There was a period in the electronics distribution industry during which an acquisition in Europe would barely get a second glance. That’s because foreign acquisitions by U.S.-based distributors were happening at roughly one per week. In some cases, it was almost a daily occurrence.
Although it appeared at the time that industry leaders Arrow Electronics Inc. and Avnet Inc. were playing a game of one-upsmanship acquiring competitors across the globe, both companies were (and still are) too well-managed to throw millions of dollars around for that goal alone. These acquisitions were strategic, and they still are.
But many of the ‘take-aways’ have changed. Distributors are acquiring for different reasons now.
In the 1990s — the heyday of acquisition — the primary reason was expansion. U.S.-based distributors had consolidated in the Americas and had begun to achieve economies of scale by centralizing warehousing and offering multiple product lines as one-stop shops. Although the countries (and distributors) of the EU largely remained distinct, many of the practices made sense. Pan-European distributors were consolidating linecards and warehouse/service centers. Acquisitions by U.S. distributors further consolidated line cards, enabled a broader product offering, and gave distributors leverage to build massive centralized warehouse and service centers serving the EU and its neighbors. Each country could be served independently, but more efficiently.
As manufacturing began its migration away from the EU and the Americas and into the Far East, distribution acquisition continued. The reasons were the same as before but a new wrinkle had been added: it was difficult to do business in many Asian countries without partnering with a local company. Eventually, some partners were acquired, but the pace of consolidation in Asia is slow relative to the EU. Still, acquisition expands a distributors’ reach, expands line cards, and in some cases introduces new services to the region.
Distributors have followed their customers to the Far East, where managing and fulfilling massive bills of material is a critical function. Customers not only want the ability to buy the same products in every region; they also want the ability to transport products across regions as necessary. Acquisition has helped distributors establish a global footprint, and many are trying to duplicate their services footprint across the world as well.
Growth through acquisition, however, hasn’t sustained the financial goals distributors strive to achieve. Organic growth – deriving new revenue with existing customers and services — is one way to generate revenue. Another is to expand into adjacent areas of business. This is where the new wave of acquisition is going.
The most recent example is Avnet’s acquisition of MSC Group. In addition to distributing components, MSC Group has expertise in the embedded space — a growing area for distribution. Embedded applications are complex, time consuming and potentially expensive for customers to develop. Key suppliers such as Intel Corp. already provide the building blocks for embedded systems: these boards simply need to be expanded toward a specific application or set of functions. Multiple components have to be pulled and added to build an embedded system: distributors carry all or nearly all of the essential ingredients.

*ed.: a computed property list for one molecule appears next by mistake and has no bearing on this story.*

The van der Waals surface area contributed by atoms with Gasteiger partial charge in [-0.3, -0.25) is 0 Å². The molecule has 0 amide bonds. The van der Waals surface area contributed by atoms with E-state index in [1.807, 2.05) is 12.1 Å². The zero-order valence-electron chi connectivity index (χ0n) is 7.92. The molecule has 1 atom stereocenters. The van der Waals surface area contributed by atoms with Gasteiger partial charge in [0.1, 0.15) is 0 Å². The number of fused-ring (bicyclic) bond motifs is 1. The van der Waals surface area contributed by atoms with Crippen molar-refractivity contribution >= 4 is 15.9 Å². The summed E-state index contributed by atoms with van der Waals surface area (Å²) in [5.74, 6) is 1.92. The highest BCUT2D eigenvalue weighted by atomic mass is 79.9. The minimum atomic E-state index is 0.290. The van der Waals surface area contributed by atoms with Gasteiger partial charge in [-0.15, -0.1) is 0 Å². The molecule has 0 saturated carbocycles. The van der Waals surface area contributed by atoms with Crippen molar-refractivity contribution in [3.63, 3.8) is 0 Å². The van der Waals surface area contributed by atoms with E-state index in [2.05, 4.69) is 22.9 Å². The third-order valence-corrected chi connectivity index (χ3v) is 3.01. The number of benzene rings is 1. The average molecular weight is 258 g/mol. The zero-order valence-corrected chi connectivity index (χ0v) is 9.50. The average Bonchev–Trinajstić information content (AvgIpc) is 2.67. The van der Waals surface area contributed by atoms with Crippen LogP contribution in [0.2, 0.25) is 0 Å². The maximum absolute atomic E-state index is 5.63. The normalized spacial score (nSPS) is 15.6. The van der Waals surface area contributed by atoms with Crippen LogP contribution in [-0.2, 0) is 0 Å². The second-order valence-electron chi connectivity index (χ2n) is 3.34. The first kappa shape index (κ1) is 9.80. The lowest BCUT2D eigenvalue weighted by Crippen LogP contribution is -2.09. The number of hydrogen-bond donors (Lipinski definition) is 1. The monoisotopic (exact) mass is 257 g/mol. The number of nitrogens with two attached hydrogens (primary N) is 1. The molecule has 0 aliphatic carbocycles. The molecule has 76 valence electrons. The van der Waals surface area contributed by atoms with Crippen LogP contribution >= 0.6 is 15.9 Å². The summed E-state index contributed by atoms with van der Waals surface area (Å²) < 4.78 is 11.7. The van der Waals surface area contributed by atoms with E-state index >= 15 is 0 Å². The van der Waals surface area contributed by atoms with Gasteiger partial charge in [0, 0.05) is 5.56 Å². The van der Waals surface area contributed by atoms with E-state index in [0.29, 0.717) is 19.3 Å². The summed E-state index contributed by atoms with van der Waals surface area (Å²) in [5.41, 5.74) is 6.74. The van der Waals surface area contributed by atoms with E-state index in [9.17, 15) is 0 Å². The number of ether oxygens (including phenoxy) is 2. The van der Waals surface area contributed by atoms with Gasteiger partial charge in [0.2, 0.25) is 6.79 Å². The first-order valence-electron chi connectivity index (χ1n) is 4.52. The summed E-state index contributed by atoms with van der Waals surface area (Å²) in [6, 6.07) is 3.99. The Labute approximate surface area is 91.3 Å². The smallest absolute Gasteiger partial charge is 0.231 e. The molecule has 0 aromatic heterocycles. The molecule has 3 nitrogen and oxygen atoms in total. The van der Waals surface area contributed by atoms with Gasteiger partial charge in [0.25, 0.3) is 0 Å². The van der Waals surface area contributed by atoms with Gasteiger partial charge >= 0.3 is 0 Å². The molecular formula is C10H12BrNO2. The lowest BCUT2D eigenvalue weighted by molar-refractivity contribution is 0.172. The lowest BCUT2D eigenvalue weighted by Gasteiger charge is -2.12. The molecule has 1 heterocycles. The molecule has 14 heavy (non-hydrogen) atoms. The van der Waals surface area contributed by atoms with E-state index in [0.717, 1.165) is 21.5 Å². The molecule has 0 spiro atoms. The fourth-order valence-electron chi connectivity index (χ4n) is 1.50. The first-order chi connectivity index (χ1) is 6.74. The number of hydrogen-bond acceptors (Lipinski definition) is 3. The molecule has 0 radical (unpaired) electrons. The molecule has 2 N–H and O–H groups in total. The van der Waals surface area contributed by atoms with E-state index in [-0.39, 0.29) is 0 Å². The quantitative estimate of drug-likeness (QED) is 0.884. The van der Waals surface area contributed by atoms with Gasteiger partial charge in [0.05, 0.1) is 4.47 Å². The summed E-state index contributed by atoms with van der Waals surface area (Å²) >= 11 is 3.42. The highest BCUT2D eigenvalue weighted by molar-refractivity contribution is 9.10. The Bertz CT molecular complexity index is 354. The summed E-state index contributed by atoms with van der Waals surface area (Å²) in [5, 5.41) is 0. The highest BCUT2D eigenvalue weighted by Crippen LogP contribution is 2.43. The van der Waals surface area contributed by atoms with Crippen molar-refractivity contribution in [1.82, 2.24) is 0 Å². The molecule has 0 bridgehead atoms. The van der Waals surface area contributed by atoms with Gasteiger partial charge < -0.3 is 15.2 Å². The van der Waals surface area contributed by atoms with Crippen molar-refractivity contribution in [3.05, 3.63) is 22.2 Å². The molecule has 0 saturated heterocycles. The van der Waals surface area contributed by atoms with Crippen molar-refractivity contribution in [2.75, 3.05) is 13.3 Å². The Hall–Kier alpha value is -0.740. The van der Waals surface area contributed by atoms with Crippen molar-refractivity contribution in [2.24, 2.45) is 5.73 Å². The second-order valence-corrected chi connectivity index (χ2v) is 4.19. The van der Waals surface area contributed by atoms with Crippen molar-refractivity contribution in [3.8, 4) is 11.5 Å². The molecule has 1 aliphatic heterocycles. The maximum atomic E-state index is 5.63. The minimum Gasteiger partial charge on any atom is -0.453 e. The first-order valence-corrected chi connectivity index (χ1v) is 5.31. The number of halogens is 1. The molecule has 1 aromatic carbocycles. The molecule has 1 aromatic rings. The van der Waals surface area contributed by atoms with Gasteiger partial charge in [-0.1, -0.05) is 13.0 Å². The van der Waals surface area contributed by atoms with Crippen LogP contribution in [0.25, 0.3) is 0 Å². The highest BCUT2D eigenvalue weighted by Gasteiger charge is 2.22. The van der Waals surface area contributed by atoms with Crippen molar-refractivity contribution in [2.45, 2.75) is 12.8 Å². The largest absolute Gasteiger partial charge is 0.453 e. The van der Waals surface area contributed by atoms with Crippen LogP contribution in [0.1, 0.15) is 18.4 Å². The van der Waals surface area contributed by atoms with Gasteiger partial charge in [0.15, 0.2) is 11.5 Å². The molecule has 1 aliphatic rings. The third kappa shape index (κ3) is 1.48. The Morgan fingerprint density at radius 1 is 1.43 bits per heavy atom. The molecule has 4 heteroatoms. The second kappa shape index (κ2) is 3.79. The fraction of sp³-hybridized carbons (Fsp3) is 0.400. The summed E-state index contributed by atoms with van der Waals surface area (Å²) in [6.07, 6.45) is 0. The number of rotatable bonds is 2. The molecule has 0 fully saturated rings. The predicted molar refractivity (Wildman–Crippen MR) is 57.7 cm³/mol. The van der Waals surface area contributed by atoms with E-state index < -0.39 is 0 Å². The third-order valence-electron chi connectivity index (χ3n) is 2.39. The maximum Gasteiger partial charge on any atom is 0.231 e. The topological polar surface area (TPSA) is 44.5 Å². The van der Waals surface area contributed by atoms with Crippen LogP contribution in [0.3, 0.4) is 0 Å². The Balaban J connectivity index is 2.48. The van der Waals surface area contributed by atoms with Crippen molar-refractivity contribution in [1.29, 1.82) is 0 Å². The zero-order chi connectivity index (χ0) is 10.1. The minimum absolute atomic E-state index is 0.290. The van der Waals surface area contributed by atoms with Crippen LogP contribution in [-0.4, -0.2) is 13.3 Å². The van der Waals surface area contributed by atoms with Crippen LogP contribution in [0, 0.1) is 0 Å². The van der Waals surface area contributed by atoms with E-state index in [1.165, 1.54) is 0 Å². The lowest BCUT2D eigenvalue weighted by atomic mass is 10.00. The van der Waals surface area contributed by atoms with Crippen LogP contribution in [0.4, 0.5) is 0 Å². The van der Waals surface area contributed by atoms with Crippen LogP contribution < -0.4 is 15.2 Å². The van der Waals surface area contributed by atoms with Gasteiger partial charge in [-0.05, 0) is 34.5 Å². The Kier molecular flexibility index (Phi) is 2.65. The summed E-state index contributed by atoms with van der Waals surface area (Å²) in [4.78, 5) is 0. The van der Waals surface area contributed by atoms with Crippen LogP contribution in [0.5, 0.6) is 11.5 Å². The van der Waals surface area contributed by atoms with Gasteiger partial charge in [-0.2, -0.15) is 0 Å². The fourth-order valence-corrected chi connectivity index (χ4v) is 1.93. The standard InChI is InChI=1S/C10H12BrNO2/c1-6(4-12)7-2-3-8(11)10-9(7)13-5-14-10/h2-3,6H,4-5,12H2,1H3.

Arrow Electronics has also been expanding into embedded systems. It’s recent acquisition binge, however, has been expanding its foothold in another adjacent market: reverse logistics/after-market services. These terms encompass a variety of services ranging from the repair and maintenance of installed products; taking back products such as cell phones and PCs for refurbishment and resale; to the breaking down, recycling and reclamation of electronics goods. This massive market opportunity has largely been served by a far-flung variety of small, specialty companies: business that provided just recycling, just collection, just repair, etc. Arrow and Avnet are bringing these and other services under a single umbrella: a one-stop shop, so to speak, for products no longer being used by their original owner. (Avnet has also made a series of acquisitions in the after-market.)
So the acquisition trend continues. In both design and after-market services, Arrow and Avnet began acquiring in the Americas. The trend is moving to the EU and inevitably will reach the Far East. This is not to say that the practices established in the Americas are “the best” and should be pushed on the rest of the world. These practices will be adopted if they provide a clear value to the electronics end-customer. If they do, they’ll catch on in the EU and Asia-Pacific — much as RoHS has flowed from the EU to the rest of the world.
As a two largest electronics distributors in the world – both Arrow and Avnet generate revenue in excess of $20 billion – they are the most likely companies to acquire. In that respect, the trend remains the same. It’s the end result that’s changing.
The more things change, the more they stay the same. That’s not necessarily a bad thing.